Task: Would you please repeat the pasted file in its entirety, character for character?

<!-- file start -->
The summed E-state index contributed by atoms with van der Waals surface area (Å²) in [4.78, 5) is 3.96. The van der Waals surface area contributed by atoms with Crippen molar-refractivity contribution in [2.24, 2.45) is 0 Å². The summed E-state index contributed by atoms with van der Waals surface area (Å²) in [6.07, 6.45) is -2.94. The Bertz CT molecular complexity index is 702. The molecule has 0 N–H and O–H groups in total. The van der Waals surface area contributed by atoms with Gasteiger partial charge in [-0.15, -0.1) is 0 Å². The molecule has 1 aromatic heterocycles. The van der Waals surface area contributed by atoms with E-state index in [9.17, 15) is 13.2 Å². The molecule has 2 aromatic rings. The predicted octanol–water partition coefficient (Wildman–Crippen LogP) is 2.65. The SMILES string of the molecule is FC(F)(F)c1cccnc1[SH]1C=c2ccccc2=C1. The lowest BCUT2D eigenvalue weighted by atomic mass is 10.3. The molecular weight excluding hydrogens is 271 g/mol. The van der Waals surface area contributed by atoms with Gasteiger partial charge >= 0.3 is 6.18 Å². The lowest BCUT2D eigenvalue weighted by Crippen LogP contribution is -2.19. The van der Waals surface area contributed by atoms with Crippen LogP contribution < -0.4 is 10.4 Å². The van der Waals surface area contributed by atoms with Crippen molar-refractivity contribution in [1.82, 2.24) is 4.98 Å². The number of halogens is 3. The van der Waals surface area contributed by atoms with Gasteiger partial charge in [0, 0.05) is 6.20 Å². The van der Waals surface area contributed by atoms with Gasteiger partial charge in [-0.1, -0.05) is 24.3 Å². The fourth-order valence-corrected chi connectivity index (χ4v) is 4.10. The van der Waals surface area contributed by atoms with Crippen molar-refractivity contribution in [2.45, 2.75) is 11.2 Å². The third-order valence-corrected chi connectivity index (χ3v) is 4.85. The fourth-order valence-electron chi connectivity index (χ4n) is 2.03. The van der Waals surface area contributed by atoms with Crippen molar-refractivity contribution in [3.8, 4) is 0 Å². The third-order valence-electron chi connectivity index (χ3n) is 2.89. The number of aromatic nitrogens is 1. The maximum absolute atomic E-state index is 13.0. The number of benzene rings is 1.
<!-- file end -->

The summed E-state index contributed by atoms with van der Waals surface area (Å²) in [4.78, 5) is 3.96. The van der Waals surface area contributed by atoms with Crippen molar-refractivity contribution in [2.24, 2.45) is 0 Å². The summed E-state index contributed by atoms with van der Waals surface area (Å²) in [6.07, 6.45) is -2.94. The Bertz CT molecular complexity index is 702. The molecule has 0 N–H and O–H groups in total. The van der Waals surface area contributed by atoms with Gasteiger partial charge in [-0.15, -0.1) is 0 Å². The molecule has 1 aromatic heterocycles. The van der Waals surface area contributed by atoms with E-state index in [9.17, 15) is 13.2 Å². The molecule has 2 aromatic rings. The predicted octanol–water partition coefficient (Wildman–Crippen LogP) is 2.65. The SMILES string of the molecule is FC(F)(F)c1cccnc1[SH]1C=c2ccccc2=C1. The lowest BCUT2D eigenvalue weighted by atomic mass is 10.3. The molecular weight excluding hydrogens is 271 g/mol. The van der Waals surface area contributed by atoms with Gasteiger partial charge >= 0.3 is 6.18 Å². The lowest BCUT2D eigenvalue weighted by Crippen LogP contribution is -2.19. The van der Waals surface area contributed by atoms with Crippen LogP contribution < -0.4 is 10.4 Å². The van der Waals surface area contributed by atoms with Crippen molar-refractivity contribution in [1.82, 2.24) is 4.98 Å². The number of halogens is 3. The van der Waals surface area contributed by atoms with Gasteiger partial charge in [0, 0.05) is 6.20 Å². The van der Waals surface area contributed by atoms with Gasteiger partial charge in [-0.1, -0.05) is 24.3 Å². The fourth-order valence-corrected chi connectivity index (χ4v) is 4.10. The van der Waals surface area contributed by atoms with Crippen molar-refractivity contribution in [2.45, 2.75) is 11.2 Å². The third-order valence-corrected chi connectivity index (χ3v) is 4.85. The fourth-order valence-electron chi connectivity index (χ4n) is 2.03. The van der Waals surface area contributed by atoms with Crippen molar-refractivity contribution in [3.8, 4) is 0 Å². The third-order valence-electron chi connectivity index (χ3n) is 2.89. The number of aromatic nitrogens is 1. The maximum absolute atomic E-state index is 13.0. The number of benzene rings is 1.